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2/18/15, 12 pm
JCC OF SAN FRANCISCO/In Conversation with David Plouffe
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2/18/15, 7 pm
BERKELEY ARTS & LETTERS/In Conversation with Robert Reich
First Congregational Church
2345 Channing Way at Dana
2/19/15, 7:30 pm
TOWN HALL, SEATTLE/In Conversation with Steve Scher
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Seattle, WA 98101-2738
2/20/15, 7:30 pm
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WORLD AFFAIRS COUNCIL OF DALLAS/FORT WORTH
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2/26/15, 7 pm
CHICAGO TRIBUNE / PRINTER’S ROW/In Conversation with Clarence Page
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3/3/15, 7 pm
Julian E. Zelizer is the author of Jimmy Carter, Arsenal of Democracy, and The Fierce Urgency of Now. Full Bio
Johnson often scoffed at the perception that he had extraordinary human skills that enabled him to move his colleagues. Indeed, he had lost some of his ability to directly shape this process when he moved from Capitol Hill to the White House. As president, he had to rely on legislators to do for him much of the legislative work he had once done for himself. About his power, he once complained, “The only power I’ve got is nuclear . . . and I can’t use that!”
The key to the success of the Great Society had less to do with the popularity of liberalism or the power of Johnson than with the changes between the summer of 1964 and the November elections that created unusually good conditions in Congress for passing bills. In other words, we need a less Johnsoncentric view to understand how this historic burst of liberal domestic legislation happened. We need to ask not only what Lyndon Johnson did that was so special but what legislative conditions existed that allowed someone with Johnson’s skills to succeed.
During this critical period, the power of the conservative coalition was diminished, first by the actions of the civil rights movement, which in 1963 and 1964 placed immense pressure on legislators in both parties to pass laws that would benefit African Americans, and subsequently by the 1964 elections, which gave liberals the huge majorities they needed to prevent conservative committee chairmen from thwarting their domestic policy aims in Congress. Not only did liberal Democrats have the votes necessary to pass bills and kill filibusters, but Republican moderates, a sizable force in their party, were running as fast as they could from all positions that might allow Democrats to brand them as right-wing extremists in the wake of the ultraconservative senator Barry Goldwater’s landslide loss in the presidential election.
Johnson deserves his share of credit, but less for being a skilled politician who could steamroll a recalcitrant Congress than for taking advantage of good legislative conditions when they emerged. Moreover, Johnson’s success with domestic programs resulted from a risky political maneuver he undertook in 1964 and 1965 to maintain momentum for his legislation. Resisting all the opposition he faced from White House advisers and legislators, Johnson escalated American involvement in Vietnam. There were many reasons why he ended up listening to the hawks and embarking on a disastrous war, including his general agreement with the domino theory of communism, but one of the most important was a political calculation that a liberal Democratic president had to be hawkish on foreign policy in order to be successful.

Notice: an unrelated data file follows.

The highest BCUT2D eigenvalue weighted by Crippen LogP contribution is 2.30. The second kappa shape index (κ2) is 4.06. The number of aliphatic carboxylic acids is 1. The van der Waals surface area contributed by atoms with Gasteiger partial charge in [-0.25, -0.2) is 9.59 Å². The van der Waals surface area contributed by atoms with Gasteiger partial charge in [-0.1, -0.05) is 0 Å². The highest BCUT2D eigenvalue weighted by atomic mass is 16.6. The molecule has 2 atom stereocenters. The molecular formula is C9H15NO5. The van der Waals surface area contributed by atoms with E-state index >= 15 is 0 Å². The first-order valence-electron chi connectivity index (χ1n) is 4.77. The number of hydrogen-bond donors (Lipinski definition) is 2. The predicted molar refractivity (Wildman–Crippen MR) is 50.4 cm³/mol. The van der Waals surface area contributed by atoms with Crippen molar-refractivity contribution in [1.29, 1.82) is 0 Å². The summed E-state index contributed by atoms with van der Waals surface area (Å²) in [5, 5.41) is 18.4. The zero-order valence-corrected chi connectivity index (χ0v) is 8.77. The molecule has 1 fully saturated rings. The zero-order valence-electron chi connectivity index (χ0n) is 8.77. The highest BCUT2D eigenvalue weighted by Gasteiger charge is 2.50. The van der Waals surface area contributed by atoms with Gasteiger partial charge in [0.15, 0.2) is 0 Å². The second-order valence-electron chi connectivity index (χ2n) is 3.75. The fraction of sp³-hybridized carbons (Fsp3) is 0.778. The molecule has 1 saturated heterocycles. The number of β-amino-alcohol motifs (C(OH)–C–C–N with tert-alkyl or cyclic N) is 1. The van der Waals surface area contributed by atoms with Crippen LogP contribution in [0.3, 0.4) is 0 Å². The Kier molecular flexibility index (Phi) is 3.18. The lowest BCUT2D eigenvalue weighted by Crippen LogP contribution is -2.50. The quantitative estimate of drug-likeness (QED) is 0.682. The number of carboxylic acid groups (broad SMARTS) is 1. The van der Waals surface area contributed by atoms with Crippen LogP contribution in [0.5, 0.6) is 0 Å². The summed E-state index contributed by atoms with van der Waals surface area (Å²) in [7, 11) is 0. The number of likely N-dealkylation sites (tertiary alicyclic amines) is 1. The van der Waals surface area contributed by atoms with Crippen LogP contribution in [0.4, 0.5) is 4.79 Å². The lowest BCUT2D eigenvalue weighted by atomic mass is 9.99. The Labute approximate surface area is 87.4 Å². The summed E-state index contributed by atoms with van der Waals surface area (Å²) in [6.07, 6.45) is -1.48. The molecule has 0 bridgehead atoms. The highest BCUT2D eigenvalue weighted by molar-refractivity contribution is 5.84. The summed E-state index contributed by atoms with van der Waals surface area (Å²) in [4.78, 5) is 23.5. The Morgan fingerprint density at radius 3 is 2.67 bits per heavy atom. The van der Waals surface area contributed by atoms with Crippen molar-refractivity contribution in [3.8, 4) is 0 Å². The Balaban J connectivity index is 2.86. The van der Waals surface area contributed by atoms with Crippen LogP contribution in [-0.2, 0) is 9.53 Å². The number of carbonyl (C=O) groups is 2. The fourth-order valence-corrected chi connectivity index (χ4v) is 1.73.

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David Axelrod has always been a believer. Whether as a young journalist investigating city corruption, a campaign consultant guiding underdog candidates against entrenched orthodoxy, or as senior adviser to the president during one of the worst crises in American history, Axelrod held fast to his faith in the power of stories to unite diverse communities and ignite transformative political change. Now this legendary strategist, the mastermind behind Barack Obama’s historic election campaigns, shares a wealth of stories from his forty-year journey through the inner workings of American democracy. Believer is the tale of a political life well lived, of a man who never gave up on the deepest promises our country has to offer.
Believer reveals the roots of Axelrod’s devotion to politics and his faith in democratic change. As a child of the 60s in New York City, Axelrod worked his first campaigns during a tumultuous decade that began with soaring optimism and ended in violence and chaos. As a young newspaperman in Chicago during the 1970s and ’80s, Axelrod witnessed another world transformed when he reported on the dissolution of the last of the big city political machines—Richard Daley, Dan Rostenkowski, and Harold Washington—along with the emergence of a dynamic black independent movement that ultimately made Obama’s ascent possible. After cutting his teeth in the rollicking world of Chicago journalism, Axelrod switched careers to become a political strategist. His unorthodox tactics during his first campaign helped him get Paul Simon unexpectedly elected to the Senate, and soon Axelrod’s counsel was sought by the greatest lights of the Democratic Party. Working for path breakers like Hillary Clinton, Deval Patrick, and Rahm Emanuel—and morally conflicted characters like Rod Blagojevich and John Edwards—Axelrod, for better and worse, redefined the techniques by which modern political campaigns are run.
The heart of Believer is Axelrod’s twenty-year friendship with Barack Obama, a warm partnership that inspired both men even as it propelled each to great heights. Taking a chance on an unlikely candidate for the U.S. Senate, Axelrod ultimately collaborated closelywith Obama on his political campaigns, and served as the invaluable strategist who contributed to the tremendous victories of 2008 and 2012. Switching careers again, Axelrod served as senior adviser to the president during one of the most challenging periods in national history: working at Obama’s side as he battled an economic disaster; navigated America through two wars; and fought to reform health care, the financial sector, and our gridlocked political institutions. In Believer, Axelrod offers a deeper and richer profile of this extraordinary figure—who in just six years vaulted from the Illinois State Senate to the Oval Office—from the perspective of one who was at his side every step of the way.
Spanning forty years that include corruption and transformation, turmoil and progress, Believer takes readers behind the closed doors of politics even as it offers a thrilling call to democratic action. Axelrod’s Believer is a powerful and inspiring memoir enlivened by the charm and candor of one of the greatest political strategists in recent American history.